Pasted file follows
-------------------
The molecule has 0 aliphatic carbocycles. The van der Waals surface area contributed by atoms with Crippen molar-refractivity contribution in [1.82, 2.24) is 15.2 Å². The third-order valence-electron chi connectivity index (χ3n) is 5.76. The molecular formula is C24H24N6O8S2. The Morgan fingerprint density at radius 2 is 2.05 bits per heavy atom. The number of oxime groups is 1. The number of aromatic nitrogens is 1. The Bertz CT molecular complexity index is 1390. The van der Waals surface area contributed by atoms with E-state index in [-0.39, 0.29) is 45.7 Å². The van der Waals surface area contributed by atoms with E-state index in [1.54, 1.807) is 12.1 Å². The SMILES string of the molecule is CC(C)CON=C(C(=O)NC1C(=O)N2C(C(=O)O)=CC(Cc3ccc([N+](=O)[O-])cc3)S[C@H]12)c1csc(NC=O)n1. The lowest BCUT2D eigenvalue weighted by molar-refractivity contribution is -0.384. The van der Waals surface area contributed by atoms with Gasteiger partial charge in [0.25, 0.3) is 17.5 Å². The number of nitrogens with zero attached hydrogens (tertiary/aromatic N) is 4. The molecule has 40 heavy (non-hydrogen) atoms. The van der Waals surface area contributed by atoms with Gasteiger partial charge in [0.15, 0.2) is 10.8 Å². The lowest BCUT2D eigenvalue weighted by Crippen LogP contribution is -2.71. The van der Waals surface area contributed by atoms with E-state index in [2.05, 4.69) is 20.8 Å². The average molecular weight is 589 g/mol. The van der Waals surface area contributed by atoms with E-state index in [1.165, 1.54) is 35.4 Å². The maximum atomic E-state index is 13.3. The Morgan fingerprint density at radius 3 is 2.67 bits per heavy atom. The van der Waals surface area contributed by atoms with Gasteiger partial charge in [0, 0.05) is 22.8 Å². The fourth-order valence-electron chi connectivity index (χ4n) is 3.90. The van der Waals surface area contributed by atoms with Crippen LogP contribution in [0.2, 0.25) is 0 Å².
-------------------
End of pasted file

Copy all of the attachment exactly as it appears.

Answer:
The molecule has 0 aliphatic carbocycles. The van der Waals surface area contributed by atoms with Crippen molar-refractivity contribution in [1.82, 2.24) is 15.2 Å². The third-order valence-electron chi connectivity index (χ3n) is 5.76. The molecular formula is C24H24N6O8S2. The Morgan fingerprint density at radius 2 is 2.05 bits per heavy atom. The number of oxime groups is 1. The number of aromatic nitrogens is 1. The Bertz CT molecular complexity index is 1390. The van der Waals surface area contributed by atoms with E-state index in [-0.39, 0.29) is 45.7 Å². The van der Waals surface area contributed by atoms with E-state index in [1.54, 1.807) is 12.1 Å². The SMILES string of the molecule is CC(C)CON=C(C(=O)NC1C(=O)N2C(C(=O)O)=CC(Cc3ccc([N+](=O)[O-])cc3)S[C@H]12)c1csc(NC=O)n1. The lowest BCUT2D eigenvalue weighted by molar-refractivity contribution is -0.384. The van der Waals surface area contributed by atoms with Gasteiger partial charge in [0.25, 0.3) is 17.5 Å². The number of nitrogens with zero attached hydrogens (tertiary/aromatic N) is 4. The molecule has 40 heavy (non-hydrogen) atoms. The van der Waals surface area contributed by atoms with Gasteiger partial charge in [0.15, 0.2) is 10.8 Å². The lowest BCUT2D eigenvalue weighted by Crippen LogP contribution is -2.71. The van der Waals surface area contributed by atoms with E-state index in [2.05, 4.69) is 20.8 Å². The average molecular weight is 589 g/mol. The van der Waals surface area contributed by atoms with E-state index in [1.165, 1.54) is 35.4 Å². The maximum atomic E-state index is 13.3. The Morgan fingerprint density at radius 3 is 2.67 bits per heavy atom. The van der Waals surface area contributed by atoms with Gasteiger partial charge in [0, 0.05) is 22.8 Å². The fourth-order valence-electron chi connectivity index (χ4n) is 3.90. The van der Waals surface area contributed by atoms with Crippen LogP contribution in [0.2, 0.25) is 0 Å².